by Ed Rowlandson

SNP to continue in a minority government, with one seat short of a majority.


Seats Constituency Seats Regional Seats Total Seats
Scottish National Party 62 2 64
Scottish Conservative 5 26 31
Scottish Labour 2 20 22
Scottish Green 0 8 8
Scottish Liberal Democrat 4 0 4


I first began this piece with a rather clich├ęd sentence: ‘An election like no other, a result like no other’. When I reflected on it, this is completely wrong in one sense, and yet completely right in another. So, rather than treating this election as one set of results, I think it is best to treat it as two. 

Readers may be aware that there are in effect two different results anyway, constituency and regional, which may be why we have this quandary over what this election result means. The SNP won 62 out of the 73 constituency seats and two regional seats, one short of an overall majority. The Scottish Conservatives won five constituency and 26 regional seats. Scottish Labour won two constituency and 20 regional seats. The Scottish Liberal Democrats won four constituency and no regional seats and the Scottish Greens won eight regional and no constituency seats. 

At first glance nothing has changed. The SNP remain the dominant party in Scotland and are still in Government, with the Scottish Conservative party having the same number of seats and still in opposition. When we turn on our televisions to watch the first FMQs, the SNP will be in the middle of the debating chamber with the Scottish Conservatives stage right and Scottish Labour stage left. In 2016, the Scottish Conservative move across the chamber from stage left to stage right, where the party with the largest opposition historically sits, was a big deal, and one that was met with resistance from Scottish Labour. There will be no such seating discussions this time. This is minor stuff, but the point being that little has changed in the overall optics, or in the make-up, of Scottish politics. It will look and feel roughly the same.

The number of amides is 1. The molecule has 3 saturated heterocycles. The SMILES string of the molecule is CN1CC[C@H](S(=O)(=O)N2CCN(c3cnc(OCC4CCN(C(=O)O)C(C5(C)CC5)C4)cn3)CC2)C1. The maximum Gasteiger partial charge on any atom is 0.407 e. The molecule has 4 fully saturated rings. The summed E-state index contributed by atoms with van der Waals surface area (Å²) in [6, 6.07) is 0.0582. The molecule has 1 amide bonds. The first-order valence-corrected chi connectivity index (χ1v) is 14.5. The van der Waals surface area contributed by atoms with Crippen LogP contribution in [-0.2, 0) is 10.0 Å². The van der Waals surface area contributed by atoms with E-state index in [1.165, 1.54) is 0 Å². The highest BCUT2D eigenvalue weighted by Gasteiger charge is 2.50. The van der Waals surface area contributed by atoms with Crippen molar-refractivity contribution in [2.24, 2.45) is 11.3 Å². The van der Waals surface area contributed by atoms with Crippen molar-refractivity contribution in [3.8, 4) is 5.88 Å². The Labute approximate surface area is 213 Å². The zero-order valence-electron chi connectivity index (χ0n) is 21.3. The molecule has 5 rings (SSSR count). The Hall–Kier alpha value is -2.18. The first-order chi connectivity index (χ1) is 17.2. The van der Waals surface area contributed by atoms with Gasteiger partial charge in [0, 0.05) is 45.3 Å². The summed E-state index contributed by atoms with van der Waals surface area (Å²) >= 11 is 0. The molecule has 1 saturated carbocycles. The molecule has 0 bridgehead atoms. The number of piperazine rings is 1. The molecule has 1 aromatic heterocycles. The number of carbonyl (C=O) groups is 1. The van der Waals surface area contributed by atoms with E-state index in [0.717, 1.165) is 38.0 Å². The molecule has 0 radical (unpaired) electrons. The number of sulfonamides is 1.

However, when we look a little closer a lot has changed. Yes, the SNP won 62 out of the 73 constituency seats but in every constituency it was the SNP versus the strongest unionist contender. There was no third party making a claim. Edinburgh Southern, East Lothian and parts of Central Scotland, once a three-way fight with Scottish Labour and Scottish Conservatives, are now simply Scottish Labour versus SNP. The Highlands and Islands and West Scotland regions, once a battle ground between many parties and the SNP, are now Scottish Conservative versus SNP only. This means that we saw gains on the regional list for the Scottish Conservatives in the Highlands and Islands (up four from three) and Scottish Labour losing one of their two regional seats (down two to one). It means we saw Scottish Labour and Scottish Conservative share the spoils in Central Scotland (three regional seats each), and we saw huge constituency majorities for the Scottish Liberal Democrats in Edinburgh Western and North East Fife. Overall, these changes represent a seismic shift in the electorate’s voting behaviour.  

We also cannot ignore the surge for support for the Scottish Greens, benefiting from the regional vote in much the same way as the Scottish Conservatives did. The Scottish Conservative Party has become synonymous with the Union, whereas the Scottish Greens, because it is so hard for the SNP to get regional MSPs due to their constituency success, is a (regional) party for independence. Therefore, a vote for the Scottish Greens is a means to ensure an independence party majority for those that want a second independence referendum. 

I do not foresee an SNP and Scottish Green coalition, the red line for Scottish Greens being for the SNP to close down Scotland’s oil and gas industry overnight – highly unlikely. I do, however, foresee agreements between the two being done to ensure budgets and legislation are passed. The SNP’s dependence on the Scottish Greens is subject to how radical their legislative agenda is, and how many, if any, SNP MSPs are elected to non-voting roles as Presiding Officer or Deputy Presiding Officer. 

The programme for Government will be unchanged. We know from the SNP manifesto and statements in the last parliament that legislation on hunting, shooting, deer management and animal welfare will be pursued in this Parliament. We know that the next five years will be an incredibly challenging time for all our interests, and that the Scottish Greens, with the support of the animal rights lobby, will attempt to amend every piece of legislation it possibly can in an attempt to restrict hunting and shooting practices. It must also be noted that Scottish Labour share the Scottish Greens anti-shooting and anti-hunting policy positions. The question will therefore be whether the SNP, Scottish Conservatives and Scottish Liberal Democrats can defend the interests of those who live and work in the countryside.  

It may seem that nothing has changed, but in reality, a lot has, and there may well be a lot more changes to come. 

Read Party manifestos here.

Read Scottish Countryside Alliance manifesto here.

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